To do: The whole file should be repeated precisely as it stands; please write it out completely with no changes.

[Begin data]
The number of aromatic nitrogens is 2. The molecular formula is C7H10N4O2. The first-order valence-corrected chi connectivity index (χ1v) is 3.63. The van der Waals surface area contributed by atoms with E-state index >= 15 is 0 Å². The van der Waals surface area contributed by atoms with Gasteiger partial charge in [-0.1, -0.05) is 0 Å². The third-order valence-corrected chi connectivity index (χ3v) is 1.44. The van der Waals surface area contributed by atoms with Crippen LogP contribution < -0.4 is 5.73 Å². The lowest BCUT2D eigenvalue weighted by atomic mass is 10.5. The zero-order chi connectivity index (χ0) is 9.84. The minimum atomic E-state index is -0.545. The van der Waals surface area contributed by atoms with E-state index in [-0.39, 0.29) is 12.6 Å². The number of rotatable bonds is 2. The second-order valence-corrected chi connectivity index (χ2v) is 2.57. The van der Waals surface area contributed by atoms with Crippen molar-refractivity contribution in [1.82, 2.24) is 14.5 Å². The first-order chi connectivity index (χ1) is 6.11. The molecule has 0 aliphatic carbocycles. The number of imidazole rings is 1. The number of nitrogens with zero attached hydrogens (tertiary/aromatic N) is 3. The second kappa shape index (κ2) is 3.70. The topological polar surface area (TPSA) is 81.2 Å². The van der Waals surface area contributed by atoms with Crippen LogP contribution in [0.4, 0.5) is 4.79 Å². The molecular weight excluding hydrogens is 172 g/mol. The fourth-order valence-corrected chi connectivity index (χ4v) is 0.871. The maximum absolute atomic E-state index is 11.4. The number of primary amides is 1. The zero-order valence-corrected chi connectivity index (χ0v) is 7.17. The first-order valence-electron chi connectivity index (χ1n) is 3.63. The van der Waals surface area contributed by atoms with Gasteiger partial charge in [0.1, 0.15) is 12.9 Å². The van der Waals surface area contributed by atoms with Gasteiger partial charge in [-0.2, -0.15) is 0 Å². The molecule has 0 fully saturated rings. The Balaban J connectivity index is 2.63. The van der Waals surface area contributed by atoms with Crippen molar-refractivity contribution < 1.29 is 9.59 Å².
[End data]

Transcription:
The number of aromatic nitrogens is 2. The molecular formula is C7H10N4O2. The first-order valence-corrected chi connectivity index (χ1v) is 3.63. The van der Waals surface area contributed by atoms with E-state index >= 15 is 0 Å². The van der Waals surface area contributed by atoms with Gasteiger partial charge in [-0.1, -0.05) is 0 Å². The third-order valence-corrected chi connectivity index (χ3v) is 1.44. The van der Waals surface area contributed by atoms with Crippen LogP contribution < -0.4 is 5.73 Å². The lowest BCUT2D eigenvalue weighted by atomic mass is 10.5. The zero-order chi connectivity index (χ0) is 9.84. The minimum atomic E-state index is -0.545. The van der Waals surface area contributed by atoms with E-state index in [-0.39, 0.29) is 12.6 Å². The number of rotatable bonds is 2. The second-order valence-corrected chi connectivity index (χ2v) is 2.57. The van der Waals surface area contributed by atoms with Crippen molar-refractivity contribution in [1.82, 2.24) is 14.5 Å². The first-order chi connectivity index (χ1) is 6.11. The molecule has 0 aliphatic carbocycles. The number of imidazole rings is 1. The number of nitrogens with zero attached hydrogens (tertiary/aromatic N) is 3. The second kappa shape index (κ2) is 3.70. The topological polar surface area (TPSA) is 81.2 Å². The van der Waals surface area contributed by atoms with Crippen LogP contribution in [0.4, 0.5) is 4.79 Å². The molecular weight excluding hydrogens is 172 g/mol. The fourth-order valence-corrected chi connectivity index (χ4v) is 0.871. The maximum absolute atomic E-state index is 11.4. The number of primary amides is 1. The zero-order valence-corrected chi connectivity index (χ0v) is 7.17. The first-order valence-electron chi connectivity index (χ1n) is 3.63. The van der Waals surface area contributed by atoms with Gasteiger partial charge in [0.1, 0.15) is 12.9 Å². The van der Waals surface area contributed by atoms with Gasteiger partial charge in [-0.2, -0.15) is 0 Å². The molecule has 0 fully saturated rings. The Balaban J connectivity index is 2.63. The van der Waals surface area contributed by atoms with Crippen molar-refractivity contribution < 1.29 is 9.59 Å².